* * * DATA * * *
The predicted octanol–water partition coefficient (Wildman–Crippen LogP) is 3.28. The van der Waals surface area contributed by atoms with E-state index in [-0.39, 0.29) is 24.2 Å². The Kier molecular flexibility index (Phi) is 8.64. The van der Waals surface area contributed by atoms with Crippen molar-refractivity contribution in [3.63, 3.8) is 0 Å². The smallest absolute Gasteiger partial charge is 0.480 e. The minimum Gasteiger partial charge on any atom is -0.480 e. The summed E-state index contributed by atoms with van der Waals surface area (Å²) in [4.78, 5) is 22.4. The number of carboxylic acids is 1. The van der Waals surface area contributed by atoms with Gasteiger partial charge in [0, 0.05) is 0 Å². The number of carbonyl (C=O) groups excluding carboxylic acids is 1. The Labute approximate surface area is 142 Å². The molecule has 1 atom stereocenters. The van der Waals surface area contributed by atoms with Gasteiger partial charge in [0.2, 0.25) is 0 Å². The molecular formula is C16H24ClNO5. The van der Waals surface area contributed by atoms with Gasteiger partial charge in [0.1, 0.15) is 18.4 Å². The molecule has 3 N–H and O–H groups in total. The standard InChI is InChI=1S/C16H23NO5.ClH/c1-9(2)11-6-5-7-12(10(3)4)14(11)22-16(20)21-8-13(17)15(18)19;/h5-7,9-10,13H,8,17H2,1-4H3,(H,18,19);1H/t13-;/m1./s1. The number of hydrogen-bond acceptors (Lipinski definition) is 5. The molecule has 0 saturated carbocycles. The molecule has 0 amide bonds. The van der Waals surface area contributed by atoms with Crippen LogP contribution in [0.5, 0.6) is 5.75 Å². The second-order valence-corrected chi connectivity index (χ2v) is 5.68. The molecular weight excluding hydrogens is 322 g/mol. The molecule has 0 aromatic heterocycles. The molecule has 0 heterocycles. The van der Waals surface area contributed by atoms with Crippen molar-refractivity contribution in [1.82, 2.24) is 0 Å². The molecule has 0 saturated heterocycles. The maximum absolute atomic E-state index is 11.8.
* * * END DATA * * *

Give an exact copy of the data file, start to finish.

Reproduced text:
The predicted octanol–water partition coefficient (Wildman–Crippen LogP) is 3.28. The van der Waals surface area contributed by atoms with E-state index in [-0.39, 0.29) is 24.2 Å². The Kier molecular flexibility index (Phi) is 8.64. The van der Waals surface area contributed by atoms with Crippen molar-refractivity contribution in [3.63, 3.8) is 0 Å². The smallest absolute Gasteiger partial charge is 0.480 e. The minimum Gasteiger partial charge on any atom is -0.480 e. The summed E-state index contributed by atoms with van der Waals surface area (Å²) in [4.78, 5) is 22.4. The number of carboxylic acids is 1. The van der Waals surface area contributed by atoms with Gasteiger partial charge in [0, 0.05) is 0 Å². The number of carbonyl (C=O) groups excluding carboxylic acids is 1. The Labute approximate surface area is 142 Å². The molecule has 1 atom stereocenters. The van der Waals surface area contributed by atoms with Gasteiger partial charge in [0.2, 0.25) is 0 Å². The molecular formula is C16H24ClNO5. The van der Waals surface area contributed by atoms with Gasteiger partial charge in [0.1, 0.15) is 18.4 Å². The molecule has 3 N–H and O–H groups in total. The standard InChI is InChI=1S/C16H23NO5.ClH/c1-9(2)11-6-5-7-12(10(3)4)14(11)22-16(20)21-8-13(17)15(18)19;/h5-7,9-10,13H,8,17H2,1-4H3,(H,18,19);1H/t13-;/m1./s1. The number of hydrogen-bond acceptors (Lipinski definition) is 5. The molecule has 0 saturated carbocycles. The molecule has 0 amide bonds. The van der Waals surface area contributed by atoms with Crippen LogP contribution in [0.5, 0.6) is 5.75 Å². The second-order valence-corrected chi connectivity index (χ2v) is 5.68. The molecular weight excluding hydrogens is 322 g/mol. The molecule has 0 aromatic heterocycles. The molecule has 0 heterocycles. The van der Waals surface area contributed by atoms with Crippen molar-refractivity contribution in [1.82, 2.24) is 0 Å². The molecule has 0 saturated heterocycles. The maximum absolute atomic E-state index is 11.8.